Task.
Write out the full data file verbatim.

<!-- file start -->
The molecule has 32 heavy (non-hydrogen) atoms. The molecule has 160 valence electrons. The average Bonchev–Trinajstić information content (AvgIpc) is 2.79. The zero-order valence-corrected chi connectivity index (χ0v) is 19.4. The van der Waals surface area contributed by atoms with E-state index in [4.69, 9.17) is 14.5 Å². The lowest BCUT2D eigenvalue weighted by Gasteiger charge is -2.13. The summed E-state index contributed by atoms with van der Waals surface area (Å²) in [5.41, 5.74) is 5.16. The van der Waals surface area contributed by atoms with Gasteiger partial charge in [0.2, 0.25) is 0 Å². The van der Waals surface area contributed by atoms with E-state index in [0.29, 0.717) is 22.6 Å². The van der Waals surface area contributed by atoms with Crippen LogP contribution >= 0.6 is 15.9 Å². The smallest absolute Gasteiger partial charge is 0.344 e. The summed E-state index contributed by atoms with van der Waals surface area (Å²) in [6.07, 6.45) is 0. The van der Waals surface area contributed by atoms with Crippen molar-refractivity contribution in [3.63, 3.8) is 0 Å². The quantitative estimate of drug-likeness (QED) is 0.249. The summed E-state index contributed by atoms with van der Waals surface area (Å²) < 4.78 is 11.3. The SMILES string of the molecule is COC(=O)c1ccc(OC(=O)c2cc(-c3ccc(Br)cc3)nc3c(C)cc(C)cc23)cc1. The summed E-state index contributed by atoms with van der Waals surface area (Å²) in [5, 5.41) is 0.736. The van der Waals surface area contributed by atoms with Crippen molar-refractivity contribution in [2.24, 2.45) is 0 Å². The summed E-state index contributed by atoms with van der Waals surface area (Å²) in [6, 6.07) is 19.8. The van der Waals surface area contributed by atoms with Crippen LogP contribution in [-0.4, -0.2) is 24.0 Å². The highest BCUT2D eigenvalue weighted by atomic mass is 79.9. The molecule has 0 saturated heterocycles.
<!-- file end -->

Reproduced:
The molecule has 32 heavy (non-hydrogen) atoms. The molecule has 160 valence electrons. The average Bonchev–Trinajstić information content (AvgIpc) is 2.79. The zero-order valence-corrected chi connectivity index (χ0v) is 19.4. The van der Waals surface area contributed by atoms with E-state index in [4.69, 9.17) is 14.5 Å². The lowest BCUT2D eigenvalue weighted by Gasteiger charge is -2.13. The summed E-state index contributed by atoms with van der Waals surface area (Å²) in [5.41, 5.74) is 5.16. The van der Waals surface area contributed by atoms with Gasteiger partial charge in [0.2, 0.25) is 0 Å². The van der Waals surface area contributed by atoms with E-state index in [0.29, 0.717) is 22.6 Å². The van der Waals surface area contributed by atoms with Crippen LogP contribution >= 0.6 is 15.9 Å². The smallest absolute Gasteiger partial charge is 0.344 e. The summed E-state index contributed by atoms with van der Waals surface area (Å²) in [6.07, 6.45) is 0. The van der Waals surface area contributed by atoms with Crippen molar-refractivity contribution in [3.63, 3.8) is 0 Å². The quantitative estimate of drug-likeness (QED) is 0.249. The summed E-state index contributed by atoms with van der Waals surface area (Å²) < 4.78 is 11.3. The SMILES string of the molecule is COC(=O)c1ccc(OC(=O)c2cc(-c3ccc(Br)cc3)nc3c(C)cc(C)cc23)cc1. The summed E-state index contributed by atoms with van der Waals surface area (Å²) in [5, 5.41) is 0.736. The van der Waals surface area contributed by atoms with Crippen molar-refractivity contribution in [2.24, 2.45) is 0 Å². The summed E-state index contributed by atoms with van der Waals surface area (Å²) in [6, 6.07) is 19.8. The van der Waals surface area contributed by atoms with Crippen LogP contribution in [-0.4, -0.2) is 24.0 Å². The highest BCUT2D eigenvalue weighted by atomic mass is 79.9. The molecule has 0 saturated heterocycles.